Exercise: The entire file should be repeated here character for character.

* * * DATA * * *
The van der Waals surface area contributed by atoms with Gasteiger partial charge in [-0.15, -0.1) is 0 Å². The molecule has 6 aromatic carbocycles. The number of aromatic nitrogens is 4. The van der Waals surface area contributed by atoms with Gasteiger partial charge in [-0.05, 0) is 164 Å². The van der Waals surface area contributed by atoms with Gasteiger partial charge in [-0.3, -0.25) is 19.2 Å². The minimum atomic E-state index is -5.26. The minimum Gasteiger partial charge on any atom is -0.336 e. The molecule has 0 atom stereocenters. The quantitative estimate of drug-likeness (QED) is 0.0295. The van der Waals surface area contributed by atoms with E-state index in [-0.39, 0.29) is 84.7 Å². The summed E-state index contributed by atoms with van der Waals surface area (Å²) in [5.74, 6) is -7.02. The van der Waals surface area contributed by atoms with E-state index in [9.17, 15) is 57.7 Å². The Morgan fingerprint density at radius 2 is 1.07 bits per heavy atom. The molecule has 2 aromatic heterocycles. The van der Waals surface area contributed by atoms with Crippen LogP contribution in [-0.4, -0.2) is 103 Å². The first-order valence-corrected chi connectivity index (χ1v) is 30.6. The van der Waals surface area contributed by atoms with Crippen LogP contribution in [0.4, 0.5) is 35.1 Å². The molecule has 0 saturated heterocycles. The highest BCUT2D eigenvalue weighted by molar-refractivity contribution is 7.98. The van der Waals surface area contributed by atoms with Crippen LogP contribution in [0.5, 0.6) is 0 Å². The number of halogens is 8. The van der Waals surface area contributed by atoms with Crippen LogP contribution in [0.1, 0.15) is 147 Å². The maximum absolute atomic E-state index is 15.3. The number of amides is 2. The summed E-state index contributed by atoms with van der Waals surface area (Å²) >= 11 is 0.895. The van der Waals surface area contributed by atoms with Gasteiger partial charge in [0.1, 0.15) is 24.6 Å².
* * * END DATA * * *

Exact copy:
The van der Waals surface area contributed by atoms with Gasteiger partial charge in [-0.15, -0.1) is 0 Å². The molecule has 6 aromatic carbocycles. The number of aromatic nitrogens is 4. The van der Waals surface area contributed by atoms with Gasteiger partial charge in [-0.05, 0) is 164 Å². The van der Waals surface area contributed by atoms with Gasteiger partial charge in [-0.3, -0.25) is 19.2 Å². The minimum atomic E-state index is -5.26. The minimum Gasteiger partial charge on any atom is -0.336 e. The molecule has 0 atom stereocenters. The quantitative estimate of drug-likeness (QED) is 0.0295. The van der Waals surface area contributed by atoms with E-state index in [-0.39, 0.29) is 84.7 Å². The summed E-state index contributed by atoms with van der Waals surface area (Å²) in [5.74, 6) is -7.02. The van der Waals surface area contributed by atoms with E-state index in [9.17, 15) is 57.7 Å². The Morgan fingerprint density at radius 2 is 1.07 bits per heavy atom. The molecule has 2 aromatic heterocycles. The van der Waals surface area contributed by atoms with Crippen LogP contribution in [-0.4, -0.2) is 103 Å². The first-order valence-corrected chi connectivity index (χ1v) is 30.6. The van der Waals surface area contributed by atoms with Crippen LogP contribution in [0.4, 0.5) is 35.1 Å². The molecule has 0 saturated heterocycles. The highest BCUT2D eigenvalue weighted by molar-refractivity contribution is 7.98. The van der Waals surface area contributed by atoms with Crippen LogP contribution in [0.5, 0.6) is 0 Å². The number of halogens is 8. The van der Waals surface area contributed by atoms with Crippen LogP contribution in [0.1, 0.15) is 147 Å². The maximum absolute atomic E-state index is 15.3. The number of amides is 2. The summed E-state index contributed by atoms with van der Waals surface area (Å²) >= 11 is 0.895. The van der Waals surface area contributed by atoms with Gasteiger partial charge in [0.1, 0.15) is 24.6 Å².